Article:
I think the idea has its own merit too. We could sit and discuss the project in the context of all sorts of philosophical viewpoints, but at the core of it, it’s quite simple: the exhibit is about connecting people who are already connected, where that connection isn’t felt or visible. It’s about creating a space in which that connection can be experienced, and everyone understood that.
What motivated the work conceptually? It seems that, as much the artwork valorises the artisanal and human elements of the activity its mimicking, it also asks questions about global labour practices.
I was motivated by the idea of alienation, which is the state we fall into when commodities are stripped of their human origin. That is compounded by my own, more routine sense of alienation with the world that I’m living in. I think that the work is trying express these various feelings of alienation and to undermine them. The aim of the work is to hold that space, composed of two spaces; by, on the one hand, beginning a process of de-alienation that reveals the presence of the human body that is at the centre of, and ultimately responsible for, this massive global system; and on the other hand, by speaking to the alienation that remains, or that is maintained by the work, because the experience of the work doesn’t involve meeting the other person, the worker in India. It’s only a gesture towards that individual.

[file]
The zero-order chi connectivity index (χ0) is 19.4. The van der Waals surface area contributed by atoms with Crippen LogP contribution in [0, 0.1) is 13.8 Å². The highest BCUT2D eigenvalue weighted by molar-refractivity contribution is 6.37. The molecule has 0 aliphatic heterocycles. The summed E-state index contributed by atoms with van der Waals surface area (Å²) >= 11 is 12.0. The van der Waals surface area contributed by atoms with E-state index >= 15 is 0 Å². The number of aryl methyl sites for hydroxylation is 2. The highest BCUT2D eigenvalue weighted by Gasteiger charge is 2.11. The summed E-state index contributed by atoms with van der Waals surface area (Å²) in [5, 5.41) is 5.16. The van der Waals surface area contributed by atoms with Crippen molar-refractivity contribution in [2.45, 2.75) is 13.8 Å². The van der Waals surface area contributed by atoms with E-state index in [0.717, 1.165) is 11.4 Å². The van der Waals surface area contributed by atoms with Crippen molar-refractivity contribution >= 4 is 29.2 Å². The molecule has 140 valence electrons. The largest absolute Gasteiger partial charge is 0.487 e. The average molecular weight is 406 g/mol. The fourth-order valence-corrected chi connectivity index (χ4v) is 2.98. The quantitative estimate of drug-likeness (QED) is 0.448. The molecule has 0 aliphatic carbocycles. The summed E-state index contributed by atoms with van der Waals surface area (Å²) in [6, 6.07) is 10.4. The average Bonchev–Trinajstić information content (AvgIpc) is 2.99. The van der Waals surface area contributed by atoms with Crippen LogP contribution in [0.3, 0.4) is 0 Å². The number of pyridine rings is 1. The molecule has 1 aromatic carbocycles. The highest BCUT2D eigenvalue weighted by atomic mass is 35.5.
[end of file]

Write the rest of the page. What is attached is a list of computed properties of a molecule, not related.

What I’m trying to do here is not to repeat dominant narratives, but to allow the work to be experienced at a bodily level, as a space of encounter between the people who will be in the gallery and the people who are on the other side of the world. So, it’s a social space as well as an art installation. For me, the work isn’t ‘finished’ or ‘working’ until people walk in and interact with it because that’s when the relationship is created.
What have you taken away from your experience of making this installation?
It’s made me quite optimistic about the potential for making connections. In the process of working, all sorts of idiosyncrasies pop up – people are just full of surprises. When I was making the work in 2019, I was quite cynical, but in the process of making the art, it showed me that moments do appear, connections do happen, and that you can trust that people will, at the end of the day, seek to help each other and cooperate.
The Red Thread takes place May 4th – 10th (excluding Sunday 8th) at The Complex Gallery, as part of the ‘Art Factory’ programme. For six performances only, from 8am – 1.30pm, an installation of industrial sewing machines will be activated live in The Complex.
Words: Tom Lordan
Photo of Kerry: Credit Brian Cross